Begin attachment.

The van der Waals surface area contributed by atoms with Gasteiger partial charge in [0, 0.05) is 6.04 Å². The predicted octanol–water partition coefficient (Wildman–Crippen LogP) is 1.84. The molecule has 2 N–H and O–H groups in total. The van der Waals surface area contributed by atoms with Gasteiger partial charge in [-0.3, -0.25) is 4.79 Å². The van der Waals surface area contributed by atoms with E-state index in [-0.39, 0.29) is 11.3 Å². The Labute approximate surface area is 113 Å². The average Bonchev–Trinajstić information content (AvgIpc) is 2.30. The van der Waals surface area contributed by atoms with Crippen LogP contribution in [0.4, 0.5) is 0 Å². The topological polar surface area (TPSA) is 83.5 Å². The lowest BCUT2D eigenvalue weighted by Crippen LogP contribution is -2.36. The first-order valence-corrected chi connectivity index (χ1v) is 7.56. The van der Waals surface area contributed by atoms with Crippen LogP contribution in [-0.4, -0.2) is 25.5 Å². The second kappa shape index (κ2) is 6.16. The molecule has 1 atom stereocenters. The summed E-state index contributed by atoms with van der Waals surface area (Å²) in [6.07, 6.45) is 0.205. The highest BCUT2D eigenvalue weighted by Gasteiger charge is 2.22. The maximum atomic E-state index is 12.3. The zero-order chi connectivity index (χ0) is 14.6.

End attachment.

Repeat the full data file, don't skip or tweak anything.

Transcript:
The van der Waals surface area contributed by atoms with Gasteiger partial charge in [0, 0.05) is 6.04 Å². The predicted octanol–water partition coefficient (Wildman–Crippen LogP) is 1.84. The molecule has 2 N–H and O–H groups in total. The van der Waals surface area contributed by atoms with Gasteiger partial charge in [-0.3, -0.25) is 4.79 Å². The van der Waals surface area contributed by atoms with E-state index in [-0.39, 0.29) is 11.3 Å². The Labute approximate surface area is 113 Å². The average Bonchev–Trinajstić information content (AvgIpc) is 2.30. The van der Waals surface area contributed by atoms with Crippen LogP contribution in [0.4, 0.5) is 0 Å². The topological polar surface area (TPSA) is 83.5 Å². The lowest BCUT2D eigenvalue weighted by Crippen LogP contribution is -2.36. The first-order valence-corrected chi connectivity index (χ1v) is 7.56. The van der Waals surface area contributed by atoms with Crippen LogP contribution in [-0.4, -0.2) is 25.5 Å². The second kappa shape index (κ2) is 6.16. The molecule has 1 atom stereocenters. The summed E-state index contributed by atoms with van der Waals surface area (Å²) in [6.07, 6.45) is 0.205. The highest BCUT2D eigenvalue weighted by Gasteiger charge is 2.22. The maximum atomic E-state index is 12.3. The zero-order chi connectivity index (χ0) is 14.6.